and[and; unstressed, ənd, ən, 'n]
- And is used to express also, in addition, moreover, then, besides, at the same time and plus.
- An example of and is four and nine equals 13.
- An example of and is "She went to the grocery store, at the same time she bought an ice cream cone."
- in addition; also; as well as: used to join elements of similar syntactic structure: apples and pears; a red and white dress; he begged and borrowed
- plus; added to: 6 and 2 equals 8
- but; yet; in contrast: vegetable oil is digestible and mineral oil is not
- then again; then in addition: used between two instances of the same word to express repetition or continuity: we talked and talked
- as a consequence or result: he told her and she wept
- then; following this: she drove to the store and bought groceries
- Informal to: used as a sign of the infinitive: try and understand
- as well as other kinds of: used between two instances of the same word to express difference in kind or quality: there are painters and painters, my friend
- Archaic then: used before a sentence: and it came to pass
- Obsolete if
Origin of andMiddle English and, an ; from Old English and, ond; akin to German und, Old High German unti, Old Saxon endi, Old Norse enn: the origin, originally meaning was “thereupon, then, next”
Origin of ANDFrom and.
- Together with or along with; in addition to; as well as. Used to connect words, phrases, or clauses that have the same grammatical function in a construction.
- Added to; plus: Two and two makes four.
- Used to indicate result: Give the boy a chance, and he might surprise you.
- Informal To. Used between finite verbs, such as go, come, try, write, or see: try and find it; come and see. See Usage Note at try.
- Archaic If: and it please you.
Origin of andMiddle English, from Old English; see en in Indo-European roots. Usage Note: A traditional grammatical rule asserts that sentences beginning with and or but express “incomplete thoughts” and are therefore incorrect. But this stricture has been ignored by writers from Shakespeare to Joyce Carol Oates, and most of the Usage Panel sees wisdom in this attitude. In our 1988 survey, when asked whether they paid attention to the rule in their own writing, 24 percent answered “always or usually,” 36 percent answered “sometimes,” and 40 percent answered “rarely or never.” See Usage Notes at both, but, with.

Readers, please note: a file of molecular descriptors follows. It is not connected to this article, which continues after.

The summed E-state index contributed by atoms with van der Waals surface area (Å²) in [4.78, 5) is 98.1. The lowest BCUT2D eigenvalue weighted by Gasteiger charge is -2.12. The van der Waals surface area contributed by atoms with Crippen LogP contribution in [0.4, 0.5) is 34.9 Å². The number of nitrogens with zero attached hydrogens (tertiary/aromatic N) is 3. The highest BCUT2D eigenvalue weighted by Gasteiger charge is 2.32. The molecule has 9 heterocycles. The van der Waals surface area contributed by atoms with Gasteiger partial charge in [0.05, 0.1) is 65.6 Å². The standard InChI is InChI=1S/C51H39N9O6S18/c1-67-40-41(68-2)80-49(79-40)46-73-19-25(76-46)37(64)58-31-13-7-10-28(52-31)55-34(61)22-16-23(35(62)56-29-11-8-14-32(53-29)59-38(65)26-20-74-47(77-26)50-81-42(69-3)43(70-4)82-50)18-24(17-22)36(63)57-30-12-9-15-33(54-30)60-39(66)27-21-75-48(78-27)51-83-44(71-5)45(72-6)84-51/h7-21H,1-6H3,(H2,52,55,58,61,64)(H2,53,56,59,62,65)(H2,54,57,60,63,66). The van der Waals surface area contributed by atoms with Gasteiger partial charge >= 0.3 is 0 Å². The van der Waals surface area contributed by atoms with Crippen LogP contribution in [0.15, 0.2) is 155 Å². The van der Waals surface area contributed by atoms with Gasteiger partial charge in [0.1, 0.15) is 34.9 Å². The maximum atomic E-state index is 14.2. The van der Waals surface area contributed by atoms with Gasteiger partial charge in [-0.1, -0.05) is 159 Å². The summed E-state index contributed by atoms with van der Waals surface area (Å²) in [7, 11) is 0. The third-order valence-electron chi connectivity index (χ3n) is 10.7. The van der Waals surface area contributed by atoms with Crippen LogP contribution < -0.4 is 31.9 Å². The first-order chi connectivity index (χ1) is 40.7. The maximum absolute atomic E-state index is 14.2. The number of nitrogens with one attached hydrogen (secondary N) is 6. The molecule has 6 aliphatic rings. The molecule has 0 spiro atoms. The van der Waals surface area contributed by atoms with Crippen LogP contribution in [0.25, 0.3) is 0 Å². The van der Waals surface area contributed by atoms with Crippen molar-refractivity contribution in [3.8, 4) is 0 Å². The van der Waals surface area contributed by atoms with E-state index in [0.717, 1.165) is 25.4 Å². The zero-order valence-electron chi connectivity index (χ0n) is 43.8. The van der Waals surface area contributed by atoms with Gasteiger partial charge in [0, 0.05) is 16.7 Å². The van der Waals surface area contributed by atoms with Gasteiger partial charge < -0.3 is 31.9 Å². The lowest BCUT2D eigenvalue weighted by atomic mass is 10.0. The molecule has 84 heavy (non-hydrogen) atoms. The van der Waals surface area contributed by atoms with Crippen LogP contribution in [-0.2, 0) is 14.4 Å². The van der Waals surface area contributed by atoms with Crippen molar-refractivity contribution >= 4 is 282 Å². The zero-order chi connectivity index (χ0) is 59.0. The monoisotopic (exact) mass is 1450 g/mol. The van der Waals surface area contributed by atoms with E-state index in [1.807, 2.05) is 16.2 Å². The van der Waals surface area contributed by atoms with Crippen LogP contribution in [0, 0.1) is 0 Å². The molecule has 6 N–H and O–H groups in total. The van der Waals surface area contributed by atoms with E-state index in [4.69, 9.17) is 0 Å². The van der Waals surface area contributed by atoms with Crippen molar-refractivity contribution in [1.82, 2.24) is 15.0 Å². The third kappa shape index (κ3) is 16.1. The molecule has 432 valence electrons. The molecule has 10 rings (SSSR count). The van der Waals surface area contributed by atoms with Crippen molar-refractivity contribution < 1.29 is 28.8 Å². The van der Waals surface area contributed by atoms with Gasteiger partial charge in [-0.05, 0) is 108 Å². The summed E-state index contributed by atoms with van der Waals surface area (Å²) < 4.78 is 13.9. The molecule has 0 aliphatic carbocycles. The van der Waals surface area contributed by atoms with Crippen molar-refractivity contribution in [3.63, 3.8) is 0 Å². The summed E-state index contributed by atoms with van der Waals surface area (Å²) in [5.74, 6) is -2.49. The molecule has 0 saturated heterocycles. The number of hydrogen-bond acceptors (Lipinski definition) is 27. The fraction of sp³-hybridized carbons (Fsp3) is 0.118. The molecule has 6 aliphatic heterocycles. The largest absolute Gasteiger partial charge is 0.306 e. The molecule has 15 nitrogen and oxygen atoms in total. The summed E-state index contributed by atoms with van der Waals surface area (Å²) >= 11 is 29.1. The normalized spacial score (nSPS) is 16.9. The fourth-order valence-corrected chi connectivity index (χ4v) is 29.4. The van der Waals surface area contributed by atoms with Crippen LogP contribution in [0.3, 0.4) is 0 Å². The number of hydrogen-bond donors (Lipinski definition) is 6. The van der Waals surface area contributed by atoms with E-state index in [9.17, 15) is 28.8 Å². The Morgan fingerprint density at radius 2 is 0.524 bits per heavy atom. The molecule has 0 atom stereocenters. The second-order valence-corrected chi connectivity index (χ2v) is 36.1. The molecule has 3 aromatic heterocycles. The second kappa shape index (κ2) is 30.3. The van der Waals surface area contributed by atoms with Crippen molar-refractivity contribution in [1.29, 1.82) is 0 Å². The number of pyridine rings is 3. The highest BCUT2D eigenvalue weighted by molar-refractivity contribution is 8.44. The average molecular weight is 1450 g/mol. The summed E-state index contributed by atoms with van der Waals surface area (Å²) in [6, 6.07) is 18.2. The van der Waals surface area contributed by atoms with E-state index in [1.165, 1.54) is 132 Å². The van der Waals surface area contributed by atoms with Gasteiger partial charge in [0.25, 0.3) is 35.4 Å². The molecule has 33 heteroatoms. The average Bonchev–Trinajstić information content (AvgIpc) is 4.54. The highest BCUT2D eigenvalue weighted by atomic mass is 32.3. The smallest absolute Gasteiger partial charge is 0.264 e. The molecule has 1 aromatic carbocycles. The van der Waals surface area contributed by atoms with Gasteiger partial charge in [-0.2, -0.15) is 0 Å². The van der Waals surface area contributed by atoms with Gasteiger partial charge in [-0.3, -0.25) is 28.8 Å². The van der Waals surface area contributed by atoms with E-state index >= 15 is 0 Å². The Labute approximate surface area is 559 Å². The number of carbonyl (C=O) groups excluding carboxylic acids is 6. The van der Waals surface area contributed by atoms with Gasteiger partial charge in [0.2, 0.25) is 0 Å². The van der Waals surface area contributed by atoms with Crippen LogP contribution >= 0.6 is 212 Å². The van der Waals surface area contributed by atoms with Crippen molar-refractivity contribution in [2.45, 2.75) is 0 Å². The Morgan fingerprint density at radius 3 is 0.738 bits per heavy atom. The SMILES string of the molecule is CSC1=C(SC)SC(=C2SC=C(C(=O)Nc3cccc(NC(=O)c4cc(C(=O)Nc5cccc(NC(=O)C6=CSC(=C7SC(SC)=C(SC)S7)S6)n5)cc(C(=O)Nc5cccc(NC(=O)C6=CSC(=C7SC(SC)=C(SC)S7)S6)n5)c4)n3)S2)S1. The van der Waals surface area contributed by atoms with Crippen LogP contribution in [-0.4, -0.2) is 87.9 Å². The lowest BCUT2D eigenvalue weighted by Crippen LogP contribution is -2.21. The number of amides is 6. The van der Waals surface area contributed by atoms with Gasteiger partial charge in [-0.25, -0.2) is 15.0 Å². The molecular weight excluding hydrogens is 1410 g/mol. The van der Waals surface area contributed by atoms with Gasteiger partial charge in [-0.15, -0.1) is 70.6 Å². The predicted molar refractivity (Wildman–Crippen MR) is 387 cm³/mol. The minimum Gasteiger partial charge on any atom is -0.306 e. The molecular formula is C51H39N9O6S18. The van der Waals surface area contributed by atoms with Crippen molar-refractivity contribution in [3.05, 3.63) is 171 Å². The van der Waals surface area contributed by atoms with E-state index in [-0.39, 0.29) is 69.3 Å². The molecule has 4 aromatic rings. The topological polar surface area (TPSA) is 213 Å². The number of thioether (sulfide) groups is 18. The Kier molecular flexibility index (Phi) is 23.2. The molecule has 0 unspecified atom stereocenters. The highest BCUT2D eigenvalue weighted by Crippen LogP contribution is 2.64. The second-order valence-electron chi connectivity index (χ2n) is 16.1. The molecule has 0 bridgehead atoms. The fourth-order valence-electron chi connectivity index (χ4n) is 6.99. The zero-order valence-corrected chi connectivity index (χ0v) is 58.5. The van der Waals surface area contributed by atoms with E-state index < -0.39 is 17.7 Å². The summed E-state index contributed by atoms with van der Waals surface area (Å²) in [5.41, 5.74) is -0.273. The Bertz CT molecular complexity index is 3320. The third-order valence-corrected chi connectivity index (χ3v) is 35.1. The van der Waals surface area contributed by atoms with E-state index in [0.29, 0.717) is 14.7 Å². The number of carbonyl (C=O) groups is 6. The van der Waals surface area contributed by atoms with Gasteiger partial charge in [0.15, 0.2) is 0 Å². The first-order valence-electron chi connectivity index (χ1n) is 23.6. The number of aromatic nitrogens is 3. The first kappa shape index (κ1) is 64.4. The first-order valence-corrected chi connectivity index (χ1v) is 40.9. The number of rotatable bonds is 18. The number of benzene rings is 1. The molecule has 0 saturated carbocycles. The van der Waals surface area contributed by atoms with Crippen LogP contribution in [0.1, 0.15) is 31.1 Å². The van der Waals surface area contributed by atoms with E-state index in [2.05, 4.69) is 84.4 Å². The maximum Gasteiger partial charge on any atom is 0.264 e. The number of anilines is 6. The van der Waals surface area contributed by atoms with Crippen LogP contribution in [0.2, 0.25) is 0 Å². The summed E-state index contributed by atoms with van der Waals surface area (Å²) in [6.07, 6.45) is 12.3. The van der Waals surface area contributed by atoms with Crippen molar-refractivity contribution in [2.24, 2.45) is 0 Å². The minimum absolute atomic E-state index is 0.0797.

- (Now chiefly dialectal, Scotland) Used to form the present participle of verbs, equivalent to -ing.
- livand, nurischand, ravand, snipand
- (rare or no longer productive) A suffix of Anglo-Saxon origin forming adjectives from verbs analogous to -ing.
- (no longer productive) A noun suffix, usually denoting agency, similar to -er.
From Middle English -and, -end, -ant, -nd, from Old English -ende, -ande, present participle ending of verbs, and Old English -end, -nd, agent ending, both from Proto-Germanic *-andz (present participle suffix), from Proto-Indo-European *-anto-. More at -ing.
From Latin gerundive termination -andus, -endus. More at -end.
- (no longer productive) A prefix of Old English origin meaning "against", "back", "in return", "away", represented in Modern English by a-, an-, on-, and in altered form by the reverse-action prefix un- (i.e. unbuckle). Also as the initial letter d in dread (< Old English ondrǣdan).
From Middle English and-, ond-, from Old English and-, ond- (“against, back”), from Proto-Germanic *and-, *anda-, *andi- (“across, opposite, against, away”), from Proto-Indo-European *anta, *anti (“across, forth”), from Proto-Indo-European *ant- (“forehead, foreside, end, limit”). Cognate with Dutch ont-, German ant-, ent-, emp-, Icelandic and-, Gothic - (and-), Latin ante (“before”), Ancient Greek ἀντί (anti, “against”).